My time to shine had come. This was despite being made to wear a skin-coloured leotard as part of my costume. Autistic people are typically not renowned for their fashion sense - who has time for such matters - but I looked like a huge, awkward saveloy. This didn't matter though, as I took to the stage with gusto. I would not dare look Pumbaa in the eye, as eye contact would make me want to die inside. This resulted in most of my dialogue being delivered to a cardboard tree. It was my best work though, and I will never forget it. Standing up in front of a hundred parents, looking like Mr Blobby's son, but overcoming my fear of others. Alex 1, Autism Nil.

Back to square one - autism at secondary school 
Big school came at me like a freight train. Everything was, quite literally, much bigger. At my quaint, leafy old village school, I was one of the oldest pupils. I was one of the establishment, and I had finally started to express myself. But my new school was like the Empire State Building in comparison, and I was back at the bottom of the food chain. Gazing upon what would be my place of education for the next 6 years, if you were really, REALLY quiet, you could hear the sound of myself sliding back into my shell.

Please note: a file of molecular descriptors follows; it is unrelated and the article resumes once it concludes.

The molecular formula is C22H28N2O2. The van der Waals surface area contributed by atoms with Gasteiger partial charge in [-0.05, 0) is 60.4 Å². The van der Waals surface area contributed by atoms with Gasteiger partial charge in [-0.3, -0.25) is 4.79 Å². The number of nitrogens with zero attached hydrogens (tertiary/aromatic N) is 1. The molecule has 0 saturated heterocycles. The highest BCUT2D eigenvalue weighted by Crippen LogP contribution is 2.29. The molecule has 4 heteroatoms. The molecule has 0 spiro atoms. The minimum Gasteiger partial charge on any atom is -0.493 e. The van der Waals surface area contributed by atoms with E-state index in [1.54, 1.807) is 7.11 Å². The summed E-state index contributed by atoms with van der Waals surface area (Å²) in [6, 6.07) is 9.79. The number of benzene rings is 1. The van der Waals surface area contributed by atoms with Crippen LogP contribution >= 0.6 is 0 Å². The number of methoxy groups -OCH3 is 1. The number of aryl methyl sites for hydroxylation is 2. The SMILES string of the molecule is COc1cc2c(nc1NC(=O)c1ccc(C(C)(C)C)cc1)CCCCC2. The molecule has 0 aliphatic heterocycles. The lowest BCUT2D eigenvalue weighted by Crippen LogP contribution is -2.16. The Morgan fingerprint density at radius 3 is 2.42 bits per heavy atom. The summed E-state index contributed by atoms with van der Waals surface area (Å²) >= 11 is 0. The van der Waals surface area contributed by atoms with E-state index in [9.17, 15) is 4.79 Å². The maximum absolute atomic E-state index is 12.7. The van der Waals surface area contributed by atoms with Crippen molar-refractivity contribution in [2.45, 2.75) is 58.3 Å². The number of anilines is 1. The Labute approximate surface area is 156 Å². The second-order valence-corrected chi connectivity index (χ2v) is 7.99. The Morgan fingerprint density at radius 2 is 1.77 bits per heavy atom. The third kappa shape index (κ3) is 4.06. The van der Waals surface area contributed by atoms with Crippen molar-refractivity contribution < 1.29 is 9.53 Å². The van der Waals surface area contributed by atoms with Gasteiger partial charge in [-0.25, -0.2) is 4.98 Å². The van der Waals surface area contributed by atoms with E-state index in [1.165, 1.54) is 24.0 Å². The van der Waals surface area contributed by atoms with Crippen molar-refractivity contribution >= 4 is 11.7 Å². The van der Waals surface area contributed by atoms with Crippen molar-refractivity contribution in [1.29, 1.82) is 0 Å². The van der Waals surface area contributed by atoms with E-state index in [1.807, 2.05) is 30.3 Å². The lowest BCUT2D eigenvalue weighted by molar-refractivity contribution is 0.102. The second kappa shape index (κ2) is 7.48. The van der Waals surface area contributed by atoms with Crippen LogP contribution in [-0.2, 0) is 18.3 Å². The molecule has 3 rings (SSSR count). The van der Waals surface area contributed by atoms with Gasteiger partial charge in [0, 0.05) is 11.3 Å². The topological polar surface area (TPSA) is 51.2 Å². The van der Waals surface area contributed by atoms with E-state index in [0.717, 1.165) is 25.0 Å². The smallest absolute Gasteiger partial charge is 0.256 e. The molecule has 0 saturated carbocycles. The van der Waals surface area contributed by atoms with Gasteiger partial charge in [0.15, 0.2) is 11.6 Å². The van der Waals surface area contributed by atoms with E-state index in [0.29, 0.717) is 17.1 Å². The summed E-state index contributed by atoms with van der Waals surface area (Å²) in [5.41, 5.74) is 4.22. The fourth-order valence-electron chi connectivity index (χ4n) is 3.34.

Let's get the good stuff out of the way first. One of my particular autistic traits is obsessive tendencies, and it just so happened that my obsession at the time of secondary school was to do with writing. One of my best works was a story called Owl and Lizard. It was basically about two animals who were friends. No rats or images of teachers being eaten, thank god. My English teacher recognised my work, and I ended up winning an Excellence award at the end of the year, which filled me with pride. I was not, however, accustomed to the social etiquette of awards ceremonies. As I took to the stage to receive my certificate, instead of shaking hands with the headteacher and walking off again, I just stood there, frozen, my deranged smile locked on my face and presented to the audience in a ghoulish manner. It was like the Joker after a sugar binge. The audience laughed at me. I didn't care. I was the best at English in my year. RECOGNISE.